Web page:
You want to choose a domain name that will grow as your business grows. Don’t hitch your wagon to a specific product unless that is all you ever plan to offer for the lifetime of your business.

It’s a more solid strategy to pick a name that reflects all the product lines you sell today and might be offering five years from now.

Test It Out

You think you have finally found the perfect domain name. It’s available, memorable, and poised to grow with your business. Things are looking good.

But there’s one thing you have to do before you register your new domain name. Get some outside perspectives.

Ask your friends and family for input. They’re not as close to things as you are and have a fresh perspective. They can offer insights you might never have considered.

Perhaps the domain name conjures up something unintended, or worse, negative. Or perhaps it is easily misread or misunderstood. Or just sounds weird when said out loud.

Whatever the issue, having external input before you move forward can save you headaches down the road. You want your new domain name to pass the F&F test before you register it.

How To Buy An Ecommerce Domain Name

Congratulations! You’ve landed on the best domain name for your ecommerce business. Half the battle is won.

But wait, there’s more. You need to buy it before you can move forward on your ecommerce journey.

The route to obtaining your new domain has several steps along the way. But here is the high-level framework.

  1. Pick your domain name.
  2. Choose your domain registrar. Sometimes your web hosting provider will offer domain registration, but you can buy a domain name elsewhere. There are a lot of options out there, and we have a few favorites.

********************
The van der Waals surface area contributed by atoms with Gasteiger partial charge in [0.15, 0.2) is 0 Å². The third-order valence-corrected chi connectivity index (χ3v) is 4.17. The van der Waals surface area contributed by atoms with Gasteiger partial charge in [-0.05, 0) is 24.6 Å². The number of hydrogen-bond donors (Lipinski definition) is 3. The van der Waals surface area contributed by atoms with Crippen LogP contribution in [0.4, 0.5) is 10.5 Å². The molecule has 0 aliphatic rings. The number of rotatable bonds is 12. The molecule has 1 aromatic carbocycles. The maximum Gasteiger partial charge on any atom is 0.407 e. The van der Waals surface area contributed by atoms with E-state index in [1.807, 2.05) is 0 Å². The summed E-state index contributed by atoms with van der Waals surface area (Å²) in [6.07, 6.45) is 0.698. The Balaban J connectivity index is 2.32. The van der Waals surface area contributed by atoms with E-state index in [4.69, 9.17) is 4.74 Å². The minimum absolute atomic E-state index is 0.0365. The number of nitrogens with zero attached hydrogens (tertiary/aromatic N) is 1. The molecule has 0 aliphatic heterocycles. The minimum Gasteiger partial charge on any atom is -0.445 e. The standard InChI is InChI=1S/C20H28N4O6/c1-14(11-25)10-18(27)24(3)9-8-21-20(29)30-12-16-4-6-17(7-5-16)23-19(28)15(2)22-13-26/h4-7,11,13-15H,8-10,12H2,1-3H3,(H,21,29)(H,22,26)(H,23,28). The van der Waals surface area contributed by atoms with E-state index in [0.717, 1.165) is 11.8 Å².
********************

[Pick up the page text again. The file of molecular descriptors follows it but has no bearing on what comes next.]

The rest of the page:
3. Complete the registration steps and pay.

That’s it. Once your payment is processed, that shiny, new domain name is all yours.

But before you click the BUY button, there are a few other things you should understand and do.

  • Get an SSL certificate. This protects you and the customers shopping on your site by encrypting all sensitive data that gets transmitted online. When you’re just starting out, a free one from Let’s Encrypt will be fine. As your ecommerce site grows, you’ll eventually want something more robust. Most website hosting providers offer SSL certificates, either as part of a hosting package or an a la carte purchase.
  • Make sure your personal information is hidden on the WhoIS site. Some domain registrants include this, others charge extra. Either way, verify it is part of your domain name purchase before you finalize your domain name purchase. If you don’t hide your name, phone number, and email address, you’ll quickly be bombarded with unwanted marketing emails and calls from website developers and others trying to sell you services for your new website. It’s a rookie mistake that’s made far too often.